About 70 percent of the population is rural, although this percentage has been decreasing as more Kenyans migrate to the cities in search of work. Most of those who live in urban areas live in either Nairobi or Mombasa. Nairobi was founded at the beginning of the twentieth century as a stop on the East African Railway and its population is growing rapidly. Nairobi is a modern city with a diverse, international population and a busy, fast-paced lifestyle. The city is in close proximity to Nairobi National Park, a forty-four square mile preserve inhabited by wild animals such as giraffes and leopards. Around the perimeter of the city, shantytowns of makeshift houses have sprung up as the population has increased, and the shortage of adequate housing is a major problem in urban areas.
Mombasa is the second-largest city; located on the southern coast, it is the country's main port. Its history dates back to the first Arab settlers, and Mombasa is still home to a large Muslim population. Fort Jesus, located in the old part of the city, dates to the Portuguese settlement of the area in 1593, and today houses a museum. Kisumu, on Lake Victoria, is the third-largest city and is also an important port. Two smaller cities of importance are Nakuru in the Eastern Rift Valley and Eldoret in western Kenya.
In the cities, most people live in modern apartment buildings. In the countryside, typical housing styles vary from tribe to tribe. Zaramo houses are made of grass and rectangular in shape; rundi houses are beehive-like constructions of reed and bark; chagga houses are made from sticks; and nyamwezi are round huts with thatched roofs. Some rural people have adapted their houses to modern building materials, using bricks or cement blocks and corrugated iron or tin for roofs.
Food in Daily Life. Corn (or maize) is the staple food of Kenyans. It is ground into flour and prepared as a porridge called posho, which is sometimes mixed with mashed beans, potatoes, and vegetables, to make a dish called irio. Another popular meal is a beef stew called ugali. This is eaten from a big pot, and each diner takes a piece of ugali, which he or she uses as a spoon to pick up beans and other vegetables. Boiled greens, called mboga, are a common side dish. Banana porridge, called matoke, is another common dish. Meat is expensive, and is rarely eaten. Herders depend on milk as their primary food, and fish is popular on the coast and around Lake Victoria. Mombasa is known for its Indian foods brought by the numerous immigrants from the subcontinent, including curries, samosas, and chapatti, a fried bread. Snacks include corn on the cob, mandazi (fried dough), potato chips, and peanuts.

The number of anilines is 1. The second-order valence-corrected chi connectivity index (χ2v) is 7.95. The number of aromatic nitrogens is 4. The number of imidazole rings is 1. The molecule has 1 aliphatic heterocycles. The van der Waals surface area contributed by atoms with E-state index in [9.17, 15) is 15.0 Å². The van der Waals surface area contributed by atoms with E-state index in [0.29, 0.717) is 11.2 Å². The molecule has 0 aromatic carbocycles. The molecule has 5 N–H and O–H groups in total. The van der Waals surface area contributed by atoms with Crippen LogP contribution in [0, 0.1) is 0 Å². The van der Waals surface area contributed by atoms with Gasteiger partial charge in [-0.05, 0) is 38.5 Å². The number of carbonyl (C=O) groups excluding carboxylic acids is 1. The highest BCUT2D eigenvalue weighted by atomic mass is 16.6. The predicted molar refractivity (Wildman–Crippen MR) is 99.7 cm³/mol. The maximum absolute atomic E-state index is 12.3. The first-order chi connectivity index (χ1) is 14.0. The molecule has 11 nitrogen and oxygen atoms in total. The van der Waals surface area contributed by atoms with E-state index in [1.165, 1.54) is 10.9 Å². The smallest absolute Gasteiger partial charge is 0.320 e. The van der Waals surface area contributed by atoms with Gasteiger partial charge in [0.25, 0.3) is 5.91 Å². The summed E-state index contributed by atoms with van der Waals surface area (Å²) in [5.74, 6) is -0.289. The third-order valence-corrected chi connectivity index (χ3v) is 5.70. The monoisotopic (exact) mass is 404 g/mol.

Tea mixed with milk and sugar is a common drink. Palm wine is another popular libation, especially in Mombasa. Beer is ubiquitous, most of it produced locally by the Kenyan Breweries. One special type of brew, made with honey, is called uki.
Food Customs at Ceremonial Occasions. For special occasions, it is customary to kill and roast a goat. Other meats, including sheep and cow, are also served at celebrations. The special dish is called nyama choma, which translates as "burnt meat."
Basic Economy. Kenya's economy has suffered from inefficiency and government corruption. The tourist industry has also been harmed by political violence in the late 1990s. Seventy-five to 80 percent of the workforce is in agriculture. Most of these
Many Kenyans work in what is called the jua kali sector, doing day labor in such fields as mechanics, small crafts, and construction. Others are employed in industry, services, and government, but the country has an extremely high unemployment rate, estimated at 50 percent.
Land Tenure and Property. During colonial rule, Kenyan farmers who worked the British plantations were forced to cultivate the least productive lands for their own subsistence. After independence, many of the large colonial land holdings were divided among Kenyans into small farms known as shambas. The government continues to control a large part of the economy, although in the late 1990s it began selling off many state farms to private owners and corporations.
Commercial Activities. The main goods produced for sale are agricultural products such as corn, sweet potatoes, bananas, and citrus fruit. These are sold in small local markets, as well as in larger markets in the cities, alongside other commercial goods and handicrafts. Bargaining is an expected, and at times lengthy, process in financial interactions.